I see this error since some time. But no details. I run chkdsk on all disks and don't see any problems. Is there a problem with one of the disks? Which one?

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From the picture there doesn't seem to be any issues. Going into detail though, I would suspect this error being tricked by one of a number of possible factors (from historic experience, I can think of a few).

You wouldn't by any chance use USB harddrives (which show up as fixed disks) from time to time on this system? This can trigger a dirty-bit set detection.

Anyhow - if you want to check the dirty bit status of all your volumes (a dirty bit detected, is ultimately what triggers the event), you can open an administrative powershell prompt, and run the following command:

  1. Diskpart
  2. Type "list vol"
  3. exit

It will display information similar to the following:

PS C:\> diskpart

Microsoft DiskPart version 6.3.9600

Copyright (C) 1999-2013 Microsoft Corporation.
On computer: G-PC

DISKPART> list vol

  Volume ###  Ltr  Label        Fs     Type        Size     Status     Info
  ----------  ---  -----------  -----  ----------  -------  ---------  --------
  Volume 0     E   SSD_DATA     NTFS   Partition    953 GB  Healthy
  Volume 1     R   R_RECOVERY   NTFS   Partition    223 GB  Healthy
  Volume 2     C   C_SYSTEM     NTFS   Partition     99 GB  Healthy    Boot
  Volume 3     D   D_DATA       NTFS   Partition    272 GB  Healthy
  Volume 4         Recovery     NTFS   Partition    300 MB  Healthy    Hidden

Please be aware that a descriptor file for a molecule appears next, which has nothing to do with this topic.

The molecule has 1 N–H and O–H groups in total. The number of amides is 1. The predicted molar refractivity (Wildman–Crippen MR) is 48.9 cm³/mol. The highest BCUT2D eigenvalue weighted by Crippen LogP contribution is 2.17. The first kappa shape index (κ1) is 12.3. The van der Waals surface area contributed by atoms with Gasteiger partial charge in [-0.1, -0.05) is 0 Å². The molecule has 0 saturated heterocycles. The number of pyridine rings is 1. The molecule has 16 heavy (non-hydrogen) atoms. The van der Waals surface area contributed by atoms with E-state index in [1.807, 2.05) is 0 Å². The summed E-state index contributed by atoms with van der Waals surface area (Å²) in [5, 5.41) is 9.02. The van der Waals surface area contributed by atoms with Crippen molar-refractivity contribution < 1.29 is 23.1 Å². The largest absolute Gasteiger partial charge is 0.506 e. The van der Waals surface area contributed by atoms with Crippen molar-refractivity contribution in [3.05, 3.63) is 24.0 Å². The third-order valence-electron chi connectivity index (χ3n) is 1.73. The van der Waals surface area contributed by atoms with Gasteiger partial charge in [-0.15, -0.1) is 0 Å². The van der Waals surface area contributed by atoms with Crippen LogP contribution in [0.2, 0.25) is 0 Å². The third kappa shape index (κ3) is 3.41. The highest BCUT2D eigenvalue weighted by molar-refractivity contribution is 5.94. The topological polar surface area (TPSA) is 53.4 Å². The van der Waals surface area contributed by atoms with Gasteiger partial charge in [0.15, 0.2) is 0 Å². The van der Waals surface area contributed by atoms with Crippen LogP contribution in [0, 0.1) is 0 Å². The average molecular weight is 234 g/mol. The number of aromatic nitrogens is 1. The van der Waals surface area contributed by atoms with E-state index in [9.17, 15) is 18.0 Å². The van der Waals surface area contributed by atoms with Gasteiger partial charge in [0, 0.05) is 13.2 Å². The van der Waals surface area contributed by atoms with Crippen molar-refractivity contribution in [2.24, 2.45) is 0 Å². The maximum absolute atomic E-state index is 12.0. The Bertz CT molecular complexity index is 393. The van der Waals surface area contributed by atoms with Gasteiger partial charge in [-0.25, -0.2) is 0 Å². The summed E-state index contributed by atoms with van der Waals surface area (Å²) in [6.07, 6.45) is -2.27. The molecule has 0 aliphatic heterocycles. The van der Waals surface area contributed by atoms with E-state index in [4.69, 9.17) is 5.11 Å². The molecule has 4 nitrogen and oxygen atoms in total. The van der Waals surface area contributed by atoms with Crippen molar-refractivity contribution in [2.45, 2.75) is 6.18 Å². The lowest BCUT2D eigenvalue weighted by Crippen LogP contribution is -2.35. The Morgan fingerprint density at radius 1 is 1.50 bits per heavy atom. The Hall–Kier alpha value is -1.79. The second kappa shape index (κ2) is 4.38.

Volume 5                      FAT32  Partition     99 MB  Healthy    System


Leaving DiskPart...
PS C:\>_

You may also use powershell and WMI, however it will not show you the EFI partition, but that one will not have a dirty bit anyway (its FAT):

PS C:\> gwmi win32_volume|ft DirtyBitSet,DriveLetter,Label,FileSystem,DriveType,@{N="CapacityGB";E={"{0:0.00}" -f ($_.Capacity/1GB)}},DeviceID -auto

DirtyBitSet DriveLetter Label      FileSystem DriveType CapacityGB DeviceID
----------- ----------- -----      ---------- --------- ---------- --------
      False E:          SSD_DATA   NTFS               3 953,87     \\?\Volume{7f6ac413-3dac-11e6-824c-806e6f6e6963}\
      False R:          R_RECOVERY NTFS               3 223,44     \\?\Volume{3413706d-6399-434e-a8da-e15040605ade}\
      False C:          C_SYSTEM   NTFS               3 99,48      \\?\Volume{904973b0-8eeb-4964-b69b-446d0ec54fd7}\
      False D:          D_DATA     NTFS               3 272,61     \\?\Volume{76a3823b-2319-4bb5-b604-ceca62d17ffa}\
      False             Recovery   NTFS               3 0,29       \\?\Volume{5c943c90-32ac-4ff6-b5cc-abbe56321078}\
      False             Boxcryptor NTFS               4 953,87     \\?\Volume{998eb5d7-542c-11e8-8354-d017c2d490d4}\

PS C:\>_

If any of the above shows anything else than "Healthy" or DirtyBitSet = False, then you should target the disk containing that volume.

If all is healthy, then you can disregard the event.

  • Thanks, I tried and all is healthy and fine - but the critical alert still shows. Strange...
    – Edgar
    May 25 '20 at 2:56
  • 1
    If you have checked all ok according to above instructions, I for one personally wouldn't worry. Seems like an M$ oddity more than anything else.
    – Sharza
    Jun 4 '20 at 11:21

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